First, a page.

dividing


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Related to dividing: long division

di·vide

 (dĭ-vīd′)
v. di·vid·ed, di·vid·ing, di·vides
v.tr.
1.
a. To separate into parts, sections, groups, or branches: divided the students into four groups. See Synonyms at separate.
b. To form a border or barrier between: A mountain chain divides France and Spain.
c. To sector into units of measurement; graduate: The ruler was divided into metric units.
d. To group according to kind; classify or assign: divided the plants into different species.
2.
a. To cause to separate into opposing factions; disunite: "They want not to divide either the Revolution or the Church but to be an integral part of both" (Conor Cruise O'Brien).
b. To cause (members of a parliament) to vote by separating into groups, as pro and con.
3. To give out or apportion among a number: Volunteers divided the different jobs among themselves. See Synonyms at distribute.
4. Mathematics
a. To subject (a number) to the process of division: divided 20 by 4.
b. To be a divisor of: 3 divides 9.
c. To use (a number) as a divisor: divided 5 into 35.
v.intr.
1.
a. To become separated into parts: The mixture will divide into several layers if left unagitated.
b. To branch out, as a river or a blood vessel.
c. To form into factions; take sides: The party divided evenly on the tax issue.
d. To vote by dividing.
2. Mathematics To perform the operation of division.
3. Biology To undergo cell division.
n.
1. A dividing point or line: "would clearly tip the court ... across a dangerous constitutional divide" (Lawrence H. Tribe).
2. See watershed.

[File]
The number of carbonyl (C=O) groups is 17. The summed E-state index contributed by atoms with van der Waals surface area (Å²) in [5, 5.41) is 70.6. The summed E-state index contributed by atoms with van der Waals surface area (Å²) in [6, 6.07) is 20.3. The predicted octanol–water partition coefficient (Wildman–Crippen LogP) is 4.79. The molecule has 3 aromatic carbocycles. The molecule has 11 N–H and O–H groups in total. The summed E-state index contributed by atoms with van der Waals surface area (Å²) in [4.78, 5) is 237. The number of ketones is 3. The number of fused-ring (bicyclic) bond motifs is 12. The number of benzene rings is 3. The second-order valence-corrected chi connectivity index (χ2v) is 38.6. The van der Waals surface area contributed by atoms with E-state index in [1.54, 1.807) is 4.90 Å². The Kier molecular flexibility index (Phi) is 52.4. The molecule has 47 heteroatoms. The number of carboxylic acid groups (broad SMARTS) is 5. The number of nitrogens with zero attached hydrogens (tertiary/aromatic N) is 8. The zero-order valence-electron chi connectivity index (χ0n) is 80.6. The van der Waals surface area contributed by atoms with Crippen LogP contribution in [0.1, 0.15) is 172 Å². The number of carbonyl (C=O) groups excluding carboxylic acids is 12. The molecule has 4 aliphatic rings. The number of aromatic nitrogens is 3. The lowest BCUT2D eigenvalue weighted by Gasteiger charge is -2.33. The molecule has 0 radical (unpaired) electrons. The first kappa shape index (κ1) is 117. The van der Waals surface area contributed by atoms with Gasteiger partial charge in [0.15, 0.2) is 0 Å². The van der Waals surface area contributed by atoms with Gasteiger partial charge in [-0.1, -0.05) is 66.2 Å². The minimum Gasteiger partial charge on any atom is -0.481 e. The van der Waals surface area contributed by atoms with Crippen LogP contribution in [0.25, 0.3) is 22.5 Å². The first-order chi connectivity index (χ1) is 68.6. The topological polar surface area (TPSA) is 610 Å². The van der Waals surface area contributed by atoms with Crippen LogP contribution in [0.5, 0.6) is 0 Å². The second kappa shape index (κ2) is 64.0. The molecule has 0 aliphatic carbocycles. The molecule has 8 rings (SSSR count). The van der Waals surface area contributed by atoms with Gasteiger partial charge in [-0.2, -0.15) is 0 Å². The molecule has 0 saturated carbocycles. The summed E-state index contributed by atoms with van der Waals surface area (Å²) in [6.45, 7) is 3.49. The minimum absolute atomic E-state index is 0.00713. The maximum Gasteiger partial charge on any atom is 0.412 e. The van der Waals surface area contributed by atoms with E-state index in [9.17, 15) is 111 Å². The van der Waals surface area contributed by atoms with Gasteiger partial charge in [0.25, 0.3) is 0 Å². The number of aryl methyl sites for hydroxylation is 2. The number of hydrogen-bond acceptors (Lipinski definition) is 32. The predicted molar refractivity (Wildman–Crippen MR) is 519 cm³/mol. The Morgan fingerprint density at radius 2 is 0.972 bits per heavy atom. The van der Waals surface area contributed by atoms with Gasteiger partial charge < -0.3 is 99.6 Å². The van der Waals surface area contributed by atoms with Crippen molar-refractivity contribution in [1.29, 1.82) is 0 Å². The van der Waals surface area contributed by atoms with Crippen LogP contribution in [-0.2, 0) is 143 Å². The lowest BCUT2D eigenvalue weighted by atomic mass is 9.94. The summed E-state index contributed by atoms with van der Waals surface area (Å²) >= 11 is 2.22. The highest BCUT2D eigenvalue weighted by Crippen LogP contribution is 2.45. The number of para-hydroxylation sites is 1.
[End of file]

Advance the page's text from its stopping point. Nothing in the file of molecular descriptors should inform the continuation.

Idiom:
divide and conquer
1. To exploit one's opponents' internal rivalries or divisions so as to prevent them from unifying against oneself, so that they may be defeated one by one.
2. To divide one's own forces or personnel so as to deal with different tasks simultaneously.

[Middle English dividen, from Latin dīvidere : dī-, dis-, dis- + -videre, to separate.]

di·vid′a·ble adj.

dividing

(dɪˈvaɪdɪŋ)
adj
serving to divide
Translations

dividing

[dɪˈvaɪdɪŋ]
A. ADJ [wall, fence] → divisorio
B. CPD dividing line Nlínea f divisoria

dividing

adj(ab)trennend

dividing

[dɪˈvaɪdɪŋ] adj (fence, wall, line) → divisorio/a
References in classic literature ?
The cruelty, the impolitic cruelty,"--he replied, with great feeling,--"of dividing, or attempting to divide, two young people long attached to each other, is terrible.
FOR the two following days, the travellers pursued a westerly course for thirty-four miles along a ridge of country dividing the tributary waters of the Missouri and the Yellowstone.
Rising from the midst of vast plains and prairies, traversing several degrees of latitude, dividing the waters of the Atlantic and the Pacific, and seeming to bind with diverging ridges the level regions on its flanks, it has been figuratively termed the backbone of the northern continent.
But this would be most evident, if any one could see such a government really established: for it would be impossible to frame such a city without dividing and separating it into its distinct parts, as public tables, wards, and tribes; so that here the laws will do nothing more than forbid the military to engage in agriculture, which is what the Lacedaemonians are at present endeavouring to do.
Contract notice: ukb - neubau reha - sanitary dividing walls
Dividing plants involves digging them up, splitting them into pieces which each have roots and growth shoots or buds, and then replanting them.
Dividing plants involves digging hem up, splitting them into pieces which each have roots and growth shoots or buds, and then replanting hem.
1 : the act of giving out or delivering to or dividing among <the weekly distribution to the poor>
IF you want to increase your stock next year, take a notebook and pen around the garden now and jot down what plants need lifting and dividing.
Genetic tests showed that the dividing cells had switched off a gene known asp27, but the gene remained on in the nondividers.
Slave hiring destabilized the system of slavery by dividing mastery; it not only challenged the presumed racial solidarity of whites, but also the absolute mastery needed to keep the enslaved under complete subjection to a master.